Movers, Shakers & World Changing Women

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dejajonesstampHundreds of women, young and old gather in Centennial Hall at the Newark Public Library in NJ to have their voices heard at the 2nd Annual State of the 21st Century Black Woman Empowerment Conference hosted by the Beta Alpha Omega chapter of Alpha Kappa Alpha Sorority, Incorporated. The conference was held in the form of a panel discussion with topics that covered issues such as global poverty & economic injustice, education, healthcare, and human trafficking which reign supreme in many urban communities across the globe.

After the introductions and opening remarks were made, the first panelist to present was Tracey Rangie, Health Specialist for Region II of the U.S. Department of Health and Human Services. Rangie’s presentation focused on the Affordable Healthcare Act and getting families and individuals signed up. In terms of the urban communities, specifically ones similar to Newark, NJ many families or people cannot afford healthcare. Rangie, took attendees through the steps of completing the healthcare application process so that women can leave with the proper tools to education those in their communities. As of now families and individuals must be enrolled in the healthcare plan by the 31st of March.

The second panelist to present was Dr. Deborah Davis-Terrell, former interim superintendent of Newark Public Schools. As Dr. Davis-Terrell approached the podium, the round of applause for the previous speaker silenced.

“In 2013, over 5,000 books were published. 67 of those books were by African Americans authors and 93 were about African Americans. There is a problem with those numbers.”

As women attendees nodded in agreement, Dr. Davis-Terrell went on to discuss a major issues that is weighing heavily on urban education: there are not enough community members invested in the education of the children of our communities. Dr. Davis Terrell then makes some very valid arguments in her contrasting of education in the 90’s versus education of today. A part of the problem is that children no longer have the desire to learn. The level of importance of education in our urban communities have significantly decreased and parents seem to send their children to school not to be educated, but because it’s the right thing to do.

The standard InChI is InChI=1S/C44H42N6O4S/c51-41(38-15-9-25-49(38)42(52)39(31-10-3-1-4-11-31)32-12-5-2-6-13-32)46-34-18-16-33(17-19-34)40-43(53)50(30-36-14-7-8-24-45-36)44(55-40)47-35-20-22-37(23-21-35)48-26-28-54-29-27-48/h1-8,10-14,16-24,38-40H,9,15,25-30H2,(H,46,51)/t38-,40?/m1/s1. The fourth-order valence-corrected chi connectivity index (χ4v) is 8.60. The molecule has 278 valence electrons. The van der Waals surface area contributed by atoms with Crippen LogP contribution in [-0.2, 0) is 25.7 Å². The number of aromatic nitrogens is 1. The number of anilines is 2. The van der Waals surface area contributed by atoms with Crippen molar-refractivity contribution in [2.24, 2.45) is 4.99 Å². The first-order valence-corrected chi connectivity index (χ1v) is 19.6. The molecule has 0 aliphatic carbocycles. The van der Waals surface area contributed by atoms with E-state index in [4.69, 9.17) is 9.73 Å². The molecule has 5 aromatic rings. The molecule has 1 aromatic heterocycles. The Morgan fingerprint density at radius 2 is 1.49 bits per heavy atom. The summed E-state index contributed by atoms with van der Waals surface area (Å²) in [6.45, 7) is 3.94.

During Dr. Davis-Terrell’s presentation, she merges to relationship between poverty and education. Parents are not able to be enforcers of education at home due to working late hours to ensure that their family survives which in turn leaves students with no desire to learn or apply what they have learned in school to life outside of school.

More of Dr. Davis-Terrell’s presentation address whether the NewarkOne Enrollment process is selling false hope to families in terms of school choice; how online education and learning are creating more of a disconnect between the home and school and ends by stating that parents need to make more of an effort to be involved in their child’s school community.

Dr. Davis-Terrell delivered her presentation in a way that was similar to a preacher delivering a sermon. By the time she concluded her argument, women were on their feet clapping in unison. Her words opened up the platform for the next speaker.

As the crowd of passionate women came to an anticipatory silence, a strong voice from the podium asked, “By a show of hands, who would leap at the idea of being rich?” Women giggled and laughed as hands shot in the air.

The voice was from Saundra Y. Addison-Brito, a human rights, social justice, and community activist who serves in the states of New Jersey, Philadelphia, and New York. Saundra opens up her presentation by taking women viewers on a journey of her childhood. “When I was younger, we were poor, but we didn’t know it…”

Addison-Brito goes on to explain that there used to be a social capital that existed in urban areas that just is not there anymore. “There was a richness in community and culture.”

According to Addison-Brito, the urban community flourished then because we were confined and in being confined the doctors, lawyers, and business owners served as role models and mentors and taught others the tricks of their trade.

“After the civil rights legislature was pasted in the 1960’s, and the Jefferson’s implanted the dream of movin’ on up in us as a culture, we lost something very important, we lost our social richness because we became free to do whatever we wanted.” Addison-Brito passionately says

The presentation on poverty was concluded by Addison-Brito challenging women to think about ways we can get our social capital back. She challenged women to think about who in their neighborhoods they could mentor.”

Before Addison-Brito took her seat, she asked, “Why is there still so much poverty in this land of wealth?”

Attorney General, Tracey Thompson concluded the empowerment conference by educating women on human trafficking and how to identify and what to do when we come into contact with traffickers and women who are victims.

Women left the conference feeling empowered, and inspired to be movers, shakers, and women world changers in their homes, jobs, communities, and globally.

Deja Jones, M.Ed  serves as the Director of Communications  at The Gem Project, Inc. Jones  is  also a youth specialist. She has earned her B.A of Journalism degree at Rutgers University and M.Ed at Liberty University. She resides in New Jersey. Follow her on Twitter at @Simply_Dej.

Lead. Be Brazen–

  • “The leadership instinct you are born with is the backbone. You develop the funny bone and the wishbone that go with it.” – Elaine Agather

Lead. Be Resilent–

  • “When people go to work, they shouldn’t have to leave their hearts at home.” – Betty Bender

Lead. Be Strong–

  • “When people go to work, they shouldn’t have to leave their hearts at home.” – Betty Bender